Driven by an increase in the data available to build robust models, and expanding knowledge around the benefits of quality input, many engineers have begun to move away from a model-centric approach in pursuit of greater accuracy across industry applications. As a result, data-centric AI has been rapidly gaining momentum, with more and more engineers tapping into its benefits.
With a model’s performance dependent on the quality of its training data, the recent push towards greater levels of data focus have empowered teams to push for improved model accuracy without the need to constantly tweak model parameters. By improving model accuracy and data quality, data-centric AI has opened the door for new areas of application to explore AI, including 5G communications and medical device imaging.
Successful modelling has always been conditional on standards of input data, but the modern challenge lies in determining how data-centric AI can solve specific application problems, and the techniques and tools available to do so. As research into data-centric AI continues, best practice is expected to evolve to work with a growing list of use-cases.
Implementing data-centric AI
To achieve accurate results, engineers increasingly emphasise improving the quality of data inputted into a model. But as data-centric AI continues to drive improved model outcomes, it's important to note that there are no universal standards for the degree of data needed to maintain a successful AI model. In turn, engineers must remember that data-centric AI is dynamic, and needs will vary based on the application.
Ultimately, this necessitates a multi-faceted approach to data optimisation to ensure accuracy. As more engineers are implementing data-centric AI into their operations, best practices such as reduced order modelling, data synchronisation, digital distortion and image augmentation are being used to improve outcomes.
Reduced order modelling estimates the behaviour of source environments, allowing engineers to study a system’s dominant effect quickly, using minimal computational resources whilst maintaining data quality. For image-based applications (e.g. object classification), engineers can close gaps in training data, by retaking or augmenting original images to develop new copies to ensure ample data volumes for robust model training.
Data synchronisation ensures that the data used aligns with the needs of the application. If engineers build an AI model that makes hourly predictions, it will require hourly data inputs to guide its performance.
As data quality improves, so too will engineers’ ability to tackle bias. Improved data makes it easier to recognise bias, providing engineers with the insights needed to ensure adequate data collection to provide a representative outcome in vital fields like healthcare.
The improved model outcomes that a data-centric approach has brought has thrust data-centric AI into applications across industries. In the field of wireless, data optimisation techniques have changed the way engineers design digital predistortion filters, which proactively modify signals to reach a comfortable noise level in the presence of competing ones.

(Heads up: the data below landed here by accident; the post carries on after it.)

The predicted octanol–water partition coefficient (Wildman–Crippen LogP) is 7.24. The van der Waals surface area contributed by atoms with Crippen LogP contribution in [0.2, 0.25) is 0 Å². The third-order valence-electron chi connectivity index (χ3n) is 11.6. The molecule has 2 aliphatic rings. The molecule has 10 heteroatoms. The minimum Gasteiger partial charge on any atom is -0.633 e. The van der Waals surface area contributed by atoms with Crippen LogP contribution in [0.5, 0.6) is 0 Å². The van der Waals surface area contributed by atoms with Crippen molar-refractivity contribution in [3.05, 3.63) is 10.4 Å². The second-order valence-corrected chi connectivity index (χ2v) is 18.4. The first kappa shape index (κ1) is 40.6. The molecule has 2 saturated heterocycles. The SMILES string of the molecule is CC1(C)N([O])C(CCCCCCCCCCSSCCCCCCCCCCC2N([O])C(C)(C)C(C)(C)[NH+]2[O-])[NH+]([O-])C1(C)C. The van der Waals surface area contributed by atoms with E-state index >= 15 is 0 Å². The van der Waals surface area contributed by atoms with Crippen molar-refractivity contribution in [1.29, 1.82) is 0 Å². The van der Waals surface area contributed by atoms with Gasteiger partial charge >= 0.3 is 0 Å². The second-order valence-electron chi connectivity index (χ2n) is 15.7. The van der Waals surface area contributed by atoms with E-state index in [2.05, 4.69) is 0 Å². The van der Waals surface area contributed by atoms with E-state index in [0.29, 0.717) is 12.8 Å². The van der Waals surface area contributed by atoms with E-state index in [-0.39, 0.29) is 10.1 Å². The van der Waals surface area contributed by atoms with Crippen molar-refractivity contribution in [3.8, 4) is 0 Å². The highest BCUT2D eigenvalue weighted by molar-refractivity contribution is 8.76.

Medical device imaging is also embracing this area. By pairing image and signal data, engineers can adjust 3D imaging machines to drive more tailored and accurate tumour analysis and lung health measurement, with additional applications for COVID-19 screening.
In automotive engineering, data-centric AI is being applied to build a clearer picture of battery sensor data, such as voltage and average temperature. This enables a better state of charge estimation, which constitutes a vital component in the design and improvement of electric car batteries.
There are a number of experiment-based and data preparation tools that can assist engineers in implementing data-centricity into AI models. Data-centric AI brings code modification to the upfront of the design process, as model code remains mostly constant. A number of modern applications test coding protocols aimed at data optimisation, allowing engineers to evaluate potential AI modelling improvements through data quality adjustments. Engineers have also found value in data preparation apps that enable quick and automated data labelling.
What’s in a data-centric future?
As research into data-centric AI continues, engineers should still be cognisant of the fact that efficient modelling requires close engagement between the data scientists leading modelling efforts and the engineers who drive the data making them work. By showing how data can be enriched to support the production of a model that engineers may not be making, data-centric AI provides a route to collaboration for multi-disciplinary teams.
Engineers across industries are accelerating their use of data-centric AI, leading to improved data quality and model accuracy across an entire spectrum of applications. As data-centric AI is utilised more in the years to come, it has the potential to drive greater collaboration between engineering teams and accelerate the pace and scope of projects.
David Willingham, deep learning product manager, MathWorks